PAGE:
Kokoro no Kanashimi
“The sadness of the heart” — quite a theme for this collection from the Nishioka Keishi (litterally, brother-sister), explored along a dozen of strange little stories, driven by a peculiar narration.
At first glance, one could think of it as childish, from the fragile art with its “flat” perspectives and the care given to patterns, and a narrative build of simple sentences and emotions listed without flutter. Here, the characters seem striken with amnesia, from this man who finds out his wife houses a snake in her mouth, to this little girl who wakes up a morning to discover she turned into a ghost, or to this other man who come back home to find five children who might be his.
There is some questionning, some quest for meaning, but without a real motivation, it is more “shô ga nai” that prevails (the Japanese equivalent to “mektoub”), an apathetic and resignated acceptance. Each one of those short stories leads to a generally cryptic conclusion, having more to do with Koans than with life teachings, but always leaving a vague feeling of uneasiness.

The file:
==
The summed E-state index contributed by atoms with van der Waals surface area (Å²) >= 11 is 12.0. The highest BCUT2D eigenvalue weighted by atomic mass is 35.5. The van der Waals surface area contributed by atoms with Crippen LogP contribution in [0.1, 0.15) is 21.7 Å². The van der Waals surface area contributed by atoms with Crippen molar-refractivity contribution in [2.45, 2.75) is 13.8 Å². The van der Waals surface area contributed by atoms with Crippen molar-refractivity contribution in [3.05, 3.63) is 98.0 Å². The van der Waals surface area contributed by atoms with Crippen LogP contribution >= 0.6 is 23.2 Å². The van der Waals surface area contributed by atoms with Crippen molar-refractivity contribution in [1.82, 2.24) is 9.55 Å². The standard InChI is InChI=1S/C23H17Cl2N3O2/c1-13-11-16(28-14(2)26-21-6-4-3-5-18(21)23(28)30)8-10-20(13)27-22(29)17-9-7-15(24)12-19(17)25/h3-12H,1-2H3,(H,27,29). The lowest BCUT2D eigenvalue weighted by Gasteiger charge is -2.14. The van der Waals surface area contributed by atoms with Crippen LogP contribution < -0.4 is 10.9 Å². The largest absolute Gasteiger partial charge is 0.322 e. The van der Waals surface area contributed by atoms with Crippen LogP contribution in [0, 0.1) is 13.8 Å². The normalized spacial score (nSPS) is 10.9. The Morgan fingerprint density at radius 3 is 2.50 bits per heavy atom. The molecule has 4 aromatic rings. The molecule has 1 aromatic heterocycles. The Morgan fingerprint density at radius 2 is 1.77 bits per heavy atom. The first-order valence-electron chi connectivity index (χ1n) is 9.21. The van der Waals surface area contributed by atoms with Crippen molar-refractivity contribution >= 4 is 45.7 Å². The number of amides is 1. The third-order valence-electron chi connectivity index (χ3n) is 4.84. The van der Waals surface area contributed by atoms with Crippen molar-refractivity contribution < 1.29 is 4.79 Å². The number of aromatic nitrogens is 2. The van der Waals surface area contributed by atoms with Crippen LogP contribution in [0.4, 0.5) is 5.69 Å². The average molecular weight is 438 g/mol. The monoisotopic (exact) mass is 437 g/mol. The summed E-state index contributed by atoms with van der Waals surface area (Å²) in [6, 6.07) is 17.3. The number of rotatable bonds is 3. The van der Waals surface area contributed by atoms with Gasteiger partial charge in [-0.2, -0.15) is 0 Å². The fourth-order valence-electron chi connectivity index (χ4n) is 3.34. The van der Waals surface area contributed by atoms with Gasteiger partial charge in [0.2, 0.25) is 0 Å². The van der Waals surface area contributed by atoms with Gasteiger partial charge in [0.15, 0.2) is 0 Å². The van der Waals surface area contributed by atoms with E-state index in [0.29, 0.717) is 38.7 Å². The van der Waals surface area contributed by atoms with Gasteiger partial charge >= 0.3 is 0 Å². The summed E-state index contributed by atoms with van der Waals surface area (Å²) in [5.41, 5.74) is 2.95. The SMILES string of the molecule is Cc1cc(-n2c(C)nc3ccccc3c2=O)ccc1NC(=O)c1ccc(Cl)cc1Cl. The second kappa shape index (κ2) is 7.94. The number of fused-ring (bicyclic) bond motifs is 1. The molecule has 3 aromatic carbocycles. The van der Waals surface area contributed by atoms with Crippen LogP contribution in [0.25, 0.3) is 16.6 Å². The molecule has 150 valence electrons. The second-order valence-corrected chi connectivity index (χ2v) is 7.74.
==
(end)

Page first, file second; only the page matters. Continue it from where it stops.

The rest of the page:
It might have to do with those characters without identity except for a barely existent self, looking like long-limbed dolls, floating more than moving in a environment that is alien to them. Silences of incommunicability, quest for happiness but surrounding apathy, everpresent uncertainty, distance from things — for those characters who do not know how to live, the shadow of their mortality often remains the sole reality, undeniable as well as inescapable.
Obviously, Kokoro no Kanashimi is hard to pin down to a genre — at the same time suprising, unsettling and cristalline. A book on its own, that leaves us wanting to discover more.